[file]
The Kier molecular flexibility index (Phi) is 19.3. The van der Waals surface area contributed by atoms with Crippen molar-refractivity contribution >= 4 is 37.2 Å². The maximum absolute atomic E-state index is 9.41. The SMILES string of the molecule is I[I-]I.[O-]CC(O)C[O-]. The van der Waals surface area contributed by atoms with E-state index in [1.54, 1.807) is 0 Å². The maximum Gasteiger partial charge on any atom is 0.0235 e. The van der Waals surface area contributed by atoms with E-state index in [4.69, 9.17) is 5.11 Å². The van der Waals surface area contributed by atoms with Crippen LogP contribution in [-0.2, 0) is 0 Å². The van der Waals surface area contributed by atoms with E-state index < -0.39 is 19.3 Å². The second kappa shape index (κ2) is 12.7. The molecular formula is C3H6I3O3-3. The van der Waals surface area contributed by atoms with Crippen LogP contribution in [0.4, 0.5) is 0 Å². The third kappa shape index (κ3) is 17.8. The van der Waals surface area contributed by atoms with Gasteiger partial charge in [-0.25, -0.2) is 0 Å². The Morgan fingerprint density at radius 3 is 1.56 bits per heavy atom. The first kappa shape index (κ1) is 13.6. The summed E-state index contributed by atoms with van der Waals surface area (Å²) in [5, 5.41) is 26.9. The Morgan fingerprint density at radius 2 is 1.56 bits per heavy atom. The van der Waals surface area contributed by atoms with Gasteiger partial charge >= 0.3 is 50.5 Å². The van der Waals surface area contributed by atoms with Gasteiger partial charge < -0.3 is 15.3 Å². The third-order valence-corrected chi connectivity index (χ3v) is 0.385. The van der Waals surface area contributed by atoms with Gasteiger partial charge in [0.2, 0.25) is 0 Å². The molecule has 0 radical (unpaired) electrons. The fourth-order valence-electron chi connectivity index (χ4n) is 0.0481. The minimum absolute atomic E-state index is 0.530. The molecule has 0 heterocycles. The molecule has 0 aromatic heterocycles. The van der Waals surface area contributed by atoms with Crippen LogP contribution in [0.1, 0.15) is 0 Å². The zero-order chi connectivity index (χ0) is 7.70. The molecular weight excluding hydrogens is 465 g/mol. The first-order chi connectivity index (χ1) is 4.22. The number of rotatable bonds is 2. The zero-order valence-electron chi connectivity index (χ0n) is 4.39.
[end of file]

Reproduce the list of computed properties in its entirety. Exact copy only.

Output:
The Kier molecular flexibility index (Phi) is 19.3. The van der Waals surface area contributed by atoms with Crippen molar-refractivity contribution >= 4 is 37.2 Å². The maximum absolute atomic E-state index is 9.41. The SMILES string of the molecule is I[I-]I.[O-]CC(O)C[O-]. The van der Waals surface area contributed by atoms with E-state index in [1.54, 1.807) is 0 Å². The maximum Gasteiger partial charge on any atom is 0.0235 e. The van der Waals surface area contributed by atoms with E-state index in [4.69, 9.17) is 5.11 Å². The van der Waals surface area contributed by atoms with Crippen LogP contribution in [-0.2, 0) is 0 Å². The van der Waals surface area contributed by atoms with E-state index < -0.39 is 19.3 Å². The second kappa shape index (κ2) is 12.7. The molecular formula is C3H6I3O3-3. The van der Waals surface area contributed by atoms with Crippen LogP contribution in [0.4, 0.5) is 0 Å². The third kappa shape index (κ3) is 17.8. The van der Waals surface area contributed by atoms with Gasteiger partial charge in [-0.25, -0.2) is 0 Å². The Morgan fingerprint density at radius 3 is 1.56 bits per heavy atom. The first kappa shape index (κ1) is 13.6. The summed E-state index contributed by atoms with van der Waals surface area (Å²) in [5, 5.41) is 26.9. The Morgan fingerprint density at radius 2 is 1.56 bits per heavy atom. The van der Waals surface area contributed by atoms with Gasteiger partial charge >= 0.3 is 50.5 Å². The van der Waals surface area contributed by atoms with Gasteiger partial charge < -0.3 is 15.3 Å². The third-order valence-corrected chi connectivity index (χ3v) is 0.385. The van der Waals surface area contributed by atoms with Gasteiger partial charge in [0.2, 0.25) is 0 Å². The molecule has 0 radical (unpaired) electrons. The fourth-order valence-electron chi connectivity index (χ4n) is 0.0481. The minimum absolute atomic E-state index is 0.530. The molecule has 0 heterocycles. The molecule has 0 aromatic heterocycles. The van der Waals surface area contributed by atoms with Crippen LogP contribution in [0.1, 0.15) is 0 Å². The zero-order chi connectivity index (χ0) is 7.70. The molecular weight excluding hydrogens is 465 g/mol. The first-order chi connectivity index (χ1) is 4.22. The number of rotatable bonds is 2. The zero-order valence-electron chi connectivity index (χ0n) is 4.39.